Georgia residents and students need new skills to compete in more efficient, technology-based workplaces, but they also need top-notch "soft skills" to work with their peers and please customers, and Georgia Labor Commissioner Mark Butler said his department is working in both areas.
Butler spoke last week to the Covington-Newton County Chamber of Commerce’s Existing Industry Council, and told local industry and community leaders about efforts to get Georgians back to work and help industries find qualified workers.
Butler shared details about two programs designed to improve the Georgia workforce. The Special Workforce Assistance Team (SWAT) takes some of the department of labor’s top employees into communities with high unemployment and works with local nonprofits and colleges to develop a series of workshops for residents. The workshops focus on teaching jobseekers how to market themselves through resumes, social media and in-person interviews, navigate job fairs and even find grants to go back to school for more training.
The SWAT program was first used in Dalton in late 2012, because the city had a 12 percent unemployment rate, among the highest in the state; the concept has since been used in other cities.
However, even if residents had the skills to get jobs, companies complained about a lack of "soft skills" in new hires, Butler said. Soft skills, which Butler said might have been called "common sense" or "business ethics" in the past, include dressing appropriately for work, showing up on time, using time wisely, and working successfully with co-workers.
The labor department started up the GeorgiaBEST (Business Ethics Student Training) in high schools to train students before they hit the workforce. Butler said schools weren’t giving students books or formal tests, but were testing them the same way employees are tested in real life: in day-to-day observation.
If a student is late, unprepared or not participating in activities, he or she can be given negative marks. If a student meets the criteria often enough, however, that student can be certified a GeorgiaBEST student.
Schools have added to the program, having students write resumes, build portfolios, do mock interviews and even get internships, Butler said. The program is now in more than 190 schools, and businesses are asking for a similar program for professional workplaces.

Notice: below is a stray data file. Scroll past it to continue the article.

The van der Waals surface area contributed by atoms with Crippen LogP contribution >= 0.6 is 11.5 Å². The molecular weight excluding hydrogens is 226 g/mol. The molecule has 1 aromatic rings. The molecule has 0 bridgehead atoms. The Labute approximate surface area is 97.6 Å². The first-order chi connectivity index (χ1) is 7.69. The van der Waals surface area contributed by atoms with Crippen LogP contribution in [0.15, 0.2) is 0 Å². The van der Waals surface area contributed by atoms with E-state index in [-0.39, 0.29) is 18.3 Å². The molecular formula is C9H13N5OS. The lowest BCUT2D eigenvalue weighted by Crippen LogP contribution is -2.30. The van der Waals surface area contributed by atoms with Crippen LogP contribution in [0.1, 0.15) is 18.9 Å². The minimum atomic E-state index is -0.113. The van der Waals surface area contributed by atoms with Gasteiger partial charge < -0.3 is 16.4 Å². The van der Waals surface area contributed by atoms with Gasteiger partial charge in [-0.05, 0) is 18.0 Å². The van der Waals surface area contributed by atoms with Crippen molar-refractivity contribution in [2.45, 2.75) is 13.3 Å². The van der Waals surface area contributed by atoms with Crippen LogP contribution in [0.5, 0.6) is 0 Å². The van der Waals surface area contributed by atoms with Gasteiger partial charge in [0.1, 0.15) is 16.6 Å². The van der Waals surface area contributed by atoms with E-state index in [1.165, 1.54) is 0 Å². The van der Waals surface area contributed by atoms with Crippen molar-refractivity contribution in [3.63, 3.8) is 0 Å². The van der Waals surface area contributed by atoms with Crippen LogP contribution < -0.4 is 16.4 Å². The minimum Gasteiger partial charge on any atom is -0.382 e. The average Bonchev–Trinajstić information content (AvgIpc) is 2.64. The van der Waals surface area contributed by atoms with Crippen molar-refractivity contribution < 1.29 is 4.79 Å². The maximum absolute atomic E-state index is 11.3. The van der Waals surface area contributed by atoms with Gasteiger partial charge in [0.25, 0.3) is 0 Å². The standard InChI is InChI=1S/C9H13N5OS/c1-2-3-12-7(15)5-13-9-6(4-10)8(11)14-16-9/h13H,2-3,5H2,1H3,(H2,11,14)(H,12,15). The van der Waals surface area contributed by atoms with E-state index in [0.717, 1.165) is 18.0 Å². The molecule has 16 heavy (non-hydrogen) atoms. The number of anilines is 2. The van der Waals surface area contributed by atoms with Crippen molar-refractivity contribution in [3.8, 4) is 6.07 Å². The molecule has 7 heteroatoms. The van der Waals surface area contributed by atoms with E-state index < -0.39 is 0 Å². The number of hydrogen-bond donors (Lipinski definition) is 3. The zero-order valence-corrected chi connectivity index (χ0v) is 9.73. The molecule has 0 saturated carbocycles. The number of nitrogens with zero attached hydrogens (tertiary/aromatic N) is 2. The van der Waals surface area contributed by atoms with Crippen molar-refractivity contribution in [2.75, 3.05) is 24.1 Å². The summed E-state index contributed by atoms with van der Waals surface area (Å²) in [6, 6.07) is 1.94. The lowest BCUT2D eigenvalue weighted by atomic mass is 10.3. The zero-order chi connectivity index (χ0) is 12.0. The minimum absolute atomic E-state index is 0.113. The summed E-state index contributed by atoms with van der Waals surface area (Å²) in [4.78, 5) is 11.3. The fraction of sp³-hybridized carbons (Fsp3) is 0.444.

Both the Newton College and Career Academy and the chamber are implementing soft-skills classes locally.
Dave Bernd, the chamber’s new retail recruiter and a former industry executive, said he believes Lean Six Sigma training – a process by which companies try to eliminate waste and improve consistency – should be part of the training process for prospective workers; Butler said that was a great idea that would be considered.
Butler said another focus of the labor department is finding work for veterans. He said the U.S. Dept. of Defense has told Georgia officials to expect tens of thousands of veterans to return to the state during the next four years.
While the G.I. Bill is well-known, Butler said there is another program that allows military veterans ages 35 to 60 to get another 12 months of free schooling.
While the program stopped Oct. 1, Butler said the state is trying to convince the federal government to reinstate it.
In addition, Butler said there is a federal Work Opportunity Tax Credit that gives businesses a $2,400 federal tax credit per veteran hired.
If a veteran has a service-related disability and is unemployed, the tax credit can grow to as much as $9,600, he said.
Businesses can qualify for the tax credit by hiring workers who meet other criteria, including those who receive food stamps and other federal assistance, according to the U.S. Dept. of Labor.
Where are the jobs?
A representative from a technical college asked what high-growth job fields colleges should be focusing on. Butler said more young people need to be told about opportunities in the skilled trades, including construction, which is seeing a high demand as home-building returns. Butler said information technology and advanced technology manufacturing are other big areas, as some IT and computer programming jobs are returning to the U.S. from overseas.
Machine mechanics, capable of working on the variety of machines used in various industries, are also in high demand, Butler said.